Legal wrangling sets tone for Lester hearing
March 17, 2013
The tone was contentious at a felony conference for Gold Country Lenders CEO Philip Lester and CFO Susan Laferte Thursday afternoon, although neither defendant was present in Nevada County Superior Court.
Approximately 20 of the duo’s alleged victims were present, however.
Laferte and Lester were indicted in mid-January by a criminal grand jury for allegedly defrauding investors of millions of dollars over a period of eight years. They already had been facing more than 60 felony counts of elder abuse, securities fraud and conspiracy, but the grand jury indictment superseded the original complaint.
The charges allege that Lester issued fractional deeds of trust secured by property that he either owned outright or in partnership with other developers, and Laferte solicited money for projects that was used to pay investors on other projects in a risky shell game.
“Obviously, there’s going to be a lot of wrangling, but I have an obligation to move this along.”
— Judge Candace Heidelberger
On many of the projects, investors allegedly were not informed that Lester was the property owner, partner, developer, appraiser and/or borrower, as well as the loan broker. Lester allegedly had no money of his own to fund the projects or pay the investors.
Their trial already had been postponed from April to June 4, and it seems likely the defense counsel — Ken Tribby and Greg Klein — will file a motion for an extension.
California Deputy Attorney General Maggy Krell indicated she would be ready to go to trial in June and asked Judge Candace Heidelberger to set a date by which defense counsel needed to file any motions for extension or for a change of venue.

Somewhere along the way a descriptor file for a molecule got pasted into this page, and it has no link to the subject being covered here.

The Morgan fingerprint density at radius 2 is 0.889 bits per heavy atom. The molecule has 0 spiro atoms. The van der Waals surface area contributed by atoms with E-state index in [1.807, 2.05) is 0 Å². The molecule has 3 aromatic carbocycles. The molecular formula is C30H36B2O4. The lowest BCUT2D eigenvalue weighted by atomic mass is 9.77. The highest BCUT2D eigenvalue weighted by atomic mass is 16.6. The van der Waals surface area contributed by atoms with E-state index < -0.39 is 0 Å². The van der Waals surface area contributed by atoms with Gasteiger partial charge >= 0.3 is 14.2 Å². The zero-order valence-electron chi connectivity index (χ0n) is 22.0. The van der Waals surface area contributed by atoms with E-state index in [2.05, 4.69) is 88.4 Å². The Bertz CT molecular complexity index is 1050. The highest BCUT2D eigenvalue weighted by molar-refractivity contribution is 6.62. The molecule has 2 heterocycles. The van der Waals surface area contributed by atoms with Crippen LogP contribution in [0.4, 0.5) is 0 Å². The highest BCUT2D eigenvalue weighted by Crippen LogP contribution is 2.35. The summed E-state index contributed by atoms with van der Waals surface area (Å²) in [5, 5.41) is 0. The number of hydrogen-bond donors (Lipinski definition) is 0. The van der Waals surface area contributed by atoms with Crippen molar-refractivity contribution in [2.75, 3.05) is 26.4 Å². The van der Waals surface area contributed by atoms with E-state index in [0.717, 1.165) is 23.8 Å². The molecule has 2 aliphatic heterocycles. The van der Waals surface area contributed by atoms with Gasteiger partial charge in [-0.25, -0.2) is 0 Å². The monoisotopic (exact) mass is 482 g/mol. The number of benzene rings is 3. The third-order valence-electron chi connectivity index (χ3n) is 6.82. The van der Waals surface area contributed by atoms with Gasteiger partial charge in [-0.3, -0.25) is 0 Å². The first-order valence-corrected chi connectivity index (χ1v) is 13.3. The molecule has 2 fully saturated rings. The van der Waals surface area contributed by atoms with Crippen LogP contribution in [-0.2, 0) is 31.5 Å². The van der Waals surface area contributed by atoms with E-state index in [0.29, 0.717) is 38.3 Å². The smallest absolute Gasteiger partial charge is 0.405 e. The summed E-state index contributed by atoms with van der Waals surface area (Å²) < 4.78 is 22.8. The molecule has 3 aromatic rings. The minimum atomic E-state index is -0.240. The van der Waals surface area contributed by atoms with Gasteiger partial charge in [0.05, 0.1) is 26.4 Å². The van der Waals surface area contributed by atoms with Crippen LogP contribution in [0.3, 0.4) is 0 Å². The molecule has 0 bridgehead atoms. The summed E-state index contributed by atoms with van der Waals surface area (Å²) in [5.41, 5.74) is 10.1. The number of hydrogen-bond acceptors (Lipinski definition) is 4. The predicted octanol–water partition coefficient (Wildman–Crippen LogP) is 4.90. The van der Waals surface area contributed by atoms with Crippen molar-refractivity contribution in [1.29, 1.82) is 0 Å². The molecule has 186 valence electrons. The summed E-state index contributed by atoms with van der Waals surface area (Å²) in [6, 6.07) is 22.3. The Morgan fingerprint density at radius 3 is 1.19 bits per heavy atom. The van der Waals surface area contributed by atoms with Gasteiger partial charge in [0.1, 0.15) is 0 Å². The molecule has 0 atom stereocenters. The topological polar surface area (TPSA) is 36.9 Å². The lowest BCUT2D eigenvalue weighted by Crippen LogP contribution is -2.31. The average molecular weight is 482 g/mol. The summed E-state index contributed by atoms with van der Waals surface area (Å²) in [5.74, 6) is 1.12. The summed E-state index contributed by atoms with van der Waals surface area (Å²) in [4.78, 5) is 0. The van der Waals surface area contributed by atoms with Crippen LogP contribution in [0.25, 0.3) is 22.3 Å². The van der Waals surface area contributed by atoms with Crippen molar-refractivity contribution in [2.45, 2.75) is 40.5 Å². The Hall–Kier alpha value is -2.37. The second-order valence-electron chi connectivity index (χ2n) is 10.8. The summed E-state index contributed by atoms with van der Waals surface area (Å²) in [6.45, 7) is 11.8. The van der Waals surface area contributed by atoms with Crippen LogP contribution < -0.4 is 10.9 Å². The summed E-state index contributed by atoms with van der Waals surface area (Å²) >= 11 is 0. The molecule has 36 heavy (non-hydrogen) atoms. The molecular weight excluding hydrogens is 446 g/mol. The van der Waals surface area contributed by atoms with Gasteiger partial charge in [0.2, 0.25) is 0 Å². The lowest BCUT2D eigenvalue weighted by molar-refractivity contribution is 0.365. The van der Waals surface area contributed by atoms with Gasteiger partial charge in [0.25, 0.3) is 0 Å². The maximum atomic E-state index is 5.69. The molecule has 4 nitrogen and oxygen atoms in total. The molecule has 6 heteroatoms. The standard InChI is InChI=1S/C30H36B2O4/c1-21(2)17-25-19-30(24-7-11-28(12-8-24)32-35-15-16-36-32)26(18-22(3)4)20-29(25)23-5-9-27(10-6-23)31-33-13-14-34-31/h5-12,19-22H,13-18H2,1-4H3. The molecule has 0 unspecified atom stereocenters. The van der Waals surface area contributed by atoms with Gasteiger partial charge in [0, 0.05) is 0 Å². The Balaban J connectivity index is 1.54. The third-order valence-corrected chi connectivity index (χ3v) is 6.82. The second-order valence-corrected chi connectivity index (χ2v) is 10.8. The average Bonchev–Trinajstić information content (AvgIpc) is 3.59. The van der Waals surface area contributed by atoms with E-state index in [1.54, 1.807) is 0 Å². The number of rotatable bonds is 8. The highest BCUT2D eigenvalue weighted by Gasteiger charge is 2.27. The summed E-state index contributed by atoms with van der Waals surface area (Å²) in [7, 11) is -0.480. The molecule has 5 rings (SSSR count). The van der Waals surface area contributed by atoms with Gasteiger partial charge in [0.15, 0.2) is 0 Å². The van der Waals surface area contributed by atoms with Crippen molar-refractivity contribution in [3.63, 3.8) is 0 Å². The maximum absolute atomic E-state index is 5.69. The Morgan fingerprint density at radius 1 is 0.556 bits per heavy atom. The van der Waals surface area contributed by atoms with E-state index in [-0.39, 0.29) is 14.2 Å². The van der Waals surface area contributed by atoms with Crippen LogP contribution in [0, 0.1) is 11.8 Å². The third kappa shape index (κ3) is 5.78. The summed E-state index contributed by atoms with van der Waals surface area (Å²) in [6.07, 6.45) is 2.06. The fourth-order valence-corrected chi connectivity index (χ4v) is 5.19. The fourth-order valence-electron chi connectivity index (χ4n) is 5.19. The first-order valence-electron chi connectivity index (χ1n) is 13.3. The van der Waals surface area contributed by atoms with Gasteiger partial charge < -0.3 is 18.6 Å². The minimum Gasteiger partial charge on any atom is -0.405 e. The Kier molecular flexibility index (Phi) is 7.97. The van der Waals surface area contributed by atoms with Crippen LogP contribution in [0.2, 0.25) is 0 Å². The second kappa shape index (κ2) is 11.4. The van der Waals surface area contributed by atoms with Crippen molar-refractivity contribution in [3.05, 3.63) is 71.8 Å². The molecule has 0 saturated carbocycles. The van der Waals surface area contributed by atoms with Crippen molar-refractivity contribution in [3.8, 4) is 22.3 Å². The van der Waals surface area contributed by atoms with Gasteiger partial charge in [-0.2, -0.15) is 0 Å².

Tribby said it was “entirely possible” a motion for change of venue would be filed, saying there were issues that needed to be resolved before he and Klein made such a decision.
Klein also indicated he might be filing a motion to dismiss by the end of April.
“Obviously, there’s going to be a lot of wrangling, but I have an obligation to move this along,” Heidelberger said, setting a date of April 25 by which any “appropriate” motions would need to be filed.
“This case is outside the general wheelhouse … there will be a lot of coming up to speed,” Klein said. “We need to protect the constitutional rights of the defendants, not to do this in a hurry … Everybody knows June is not a realistic (trial) date.”
Heidelberger said she would not be willing to vacate the trial date at this time, noting, “I don’t have any motions in front of me today.”
The defense counsel has estimated the trial could last at least six weeks with more than 50 witnesses expected to testify.
Tribby indicated he had not yet received the documents associated with the transcript of the grand jury proceedings, a statement disputed by Krell.
Heidelberger directed the three attorneys to meet and clear up the issue, saying, “This is not the type of thing I should be involved in.”
The criminal complaint filed by Krell originally also named Lester’s wife, Ellen, and Jonathan Blinder as co-defendants; Krell dismissed two felony counts of conspiracy and securities fraud against Ellen Lester in November and dismissed four felony counts of securities fraud against Blinder earlier this week.
To contact Staff Writer Liz Kellar, email firstname.lastname@example.org or call 530-477-4229.